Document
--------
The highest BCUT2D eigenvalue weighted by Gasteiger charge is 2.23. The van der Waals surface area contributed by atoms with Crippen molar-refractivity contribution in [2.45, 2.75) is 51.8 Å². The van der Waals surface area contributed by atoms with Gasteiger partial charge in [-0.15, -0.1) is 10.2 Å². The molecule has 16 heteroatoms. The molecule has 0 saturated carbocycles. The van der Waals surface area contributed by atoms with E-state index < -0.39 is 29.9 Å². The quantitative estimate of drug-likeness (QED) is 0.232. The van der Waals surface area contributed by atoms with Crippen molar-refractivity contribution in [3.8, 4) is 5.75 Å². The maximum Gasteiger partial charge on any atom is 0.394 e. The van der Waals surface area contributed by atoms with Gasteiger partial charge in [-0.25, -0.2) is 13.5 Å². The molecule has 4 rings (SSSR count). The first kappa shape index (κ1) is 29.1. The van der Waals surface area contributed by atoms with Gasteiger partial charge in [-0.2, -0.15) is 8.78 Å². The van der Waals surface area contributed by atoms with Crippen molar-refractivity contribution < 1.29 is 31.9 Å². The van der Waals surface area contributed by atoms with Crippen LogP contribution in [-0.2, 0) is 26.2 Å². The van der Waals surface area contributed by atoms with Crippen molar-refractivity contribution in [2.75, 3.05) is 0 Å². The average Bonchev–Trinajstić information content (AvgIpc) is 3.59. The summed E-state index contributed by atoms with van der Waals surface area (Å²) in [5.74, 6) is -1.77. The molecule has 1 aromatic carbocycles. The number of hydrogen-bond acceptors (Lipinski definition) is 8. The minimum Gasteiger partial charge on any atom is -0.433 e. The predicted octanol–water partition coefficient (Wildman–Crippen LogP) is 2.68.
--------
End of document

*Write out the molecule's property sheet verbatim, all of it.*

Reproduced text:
The highest BCUT2D eigenvalue weighted by Gasteiger charge is 2.23. The van der Waals surface area contributed by atoms with Crippen molar-refractivity contribution in [2.45, 2.75) is 51.8 Å². The van der Waals surface area contributed by atoms with Gasteiger partial charge in [-0.15, -0.1) is 10.2 Å². The molecule has 16 heteroatoms. The molecule has 0 saturated carbocycles. The van der Waals surface area contributed by atoms with E-state index < -0.39 is 29.9 Å². The quantitative estimate of drug-likeness (QED) is 0.232. The van der Waals surface area contributed by atoms with Crippen molar-refractivity contribution in [3.8, 4) is 5.75 Å². The maximum Gasteiger partial charge on any atom is 0.394 e. The van der Waals surface area contributed by atoms with Gasteiger partial charge in [-0.25, -0.2) is 13.5 Å². The molecule has 4 rings (SSSR count). The first kappa shape index (κ1) is 29.1. The van der Waals surface area contributed by atoms with Gasteiger partial charge in [-0.2, -0.15) is 8.78 Å². The van der Waals surface area contributed by atoms with Crippen molar-refractivity contribution < 1.29 is 31.9 Å². The van der Waals surface area contributed by atoms with Crippen LogP contribution in [-0.2, 0) is 26.2 Å². The van der Waals surface area contributed by atoms with Crippen molar-refractivity contribution in [2.75, 3.05) is 0 Å². The average Bonchev–Trinajstić information content (AvgIpc) is 3.59. The summed E-state index contributed by atoms with van der Waals surface area (Å²) in [5.74, 6) is -1.77. The molecule has 1 aromatic carbocycles. The number of hydrogen-bond acceptors (Lipinski definition) is 8. The minimum Gasteiger partial charge on any atom is -0.433 e. The predicted octanol–water partition coefficient (Wildman–Crippen LogP) is 2.68.